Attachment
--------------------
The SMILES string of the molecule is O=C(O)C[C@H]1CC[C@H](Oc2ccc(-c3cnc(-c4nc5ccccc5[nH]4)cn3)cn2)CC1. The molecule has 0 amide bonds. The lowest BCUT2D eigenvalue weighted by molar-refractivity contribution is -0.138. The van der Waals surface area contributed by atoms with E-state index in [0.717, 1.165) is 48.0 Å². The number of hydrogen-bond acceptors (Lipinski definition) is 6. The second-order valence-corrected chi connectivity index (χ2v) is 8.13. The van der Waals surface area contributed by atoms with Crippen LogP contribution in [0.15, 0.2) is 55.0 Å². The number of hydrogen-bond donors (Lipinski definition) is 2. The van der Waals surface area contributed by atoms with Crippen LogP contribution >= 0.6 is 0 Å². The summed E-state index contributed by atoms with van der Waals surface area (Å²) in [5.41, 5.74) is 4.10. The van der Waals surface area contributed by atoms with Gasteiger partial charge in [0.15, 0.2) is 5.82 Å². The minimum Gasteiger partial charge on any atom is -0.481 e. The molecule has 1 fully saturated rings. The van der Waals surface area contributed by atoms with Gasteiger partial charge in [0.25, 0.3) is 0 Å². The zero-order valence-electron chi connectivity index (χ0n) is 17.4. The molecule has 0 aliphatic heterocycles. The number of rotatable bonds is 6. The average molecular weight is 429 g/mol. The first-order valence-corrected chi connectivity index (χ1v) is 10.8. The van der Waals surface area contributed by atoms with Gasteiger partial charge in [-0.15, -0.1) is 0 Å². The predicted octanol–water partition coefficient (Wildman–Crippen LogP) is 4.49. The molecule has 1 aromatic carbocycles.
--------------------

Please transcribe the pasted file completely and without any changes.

The SMILES string of the molecule is O=C(O)C[C@H]1CC[C@H](Oc2ccc(-c3cnc(-c4nc5ccccc5[nH]4)cn3)cn2)CC1. The molecule has 0 amide bonds. The lowest BCUT2D eigenvalue weighted by molar-refractivity contribution is -0.138. The van der Waals surface area contributed by atoms with E-state index in [0.717, 1.165) is 48.0 Å². The number of hydrogen-bond acceptors (Lipinski definition) is 6. The second-order valence-corrected chi connectivity index (χ2v) is 8.13. The van der Waals surface area contributed by atoms with Crippen LogP contribution in [0.15, 0.2) is 55.0 Å². The number of hydrogen-bond donors (Lipinski definition) is 2. The van der Waals surface area contributed by atoms with Crippen LogP contribution >= 0.6 is 0 Å². The summed E-state index contributed by atoms with van der Waals surface area (Å²) in [5.41, 5.74) is 4.10. The van der Waals surface area contributed by atoms with Gasteiger partial charge in [0.15, 0.2) is 5.82 Å². The minimum Gasteiger partial charge on any atom is -0.481 e. The molecule has 1 fully saturated rings. The van der Waals surface area contributed by atoms with Gasteiger partial charge in [0.25, 0.3) is 0 Å². The zero-order valence-electron chi connectivity index (χ0n) is 17.4. The molecule has 0 aliphatic heterocycles. The number of rotatable bonds is 6. The average molecular weight is 429 g/mol. The first-order valence-corrected chi connectivity index (χ1v) is 10.8. The van der Waals surface area contributed by atoms with Gasteiger partial charge in [-0.15, -0.1) is 0 Å². The predicted octanol–water partition coefficient (Wildman–Crippen LogP) is 4.49. The molecule has 1 aromatic carbocycles.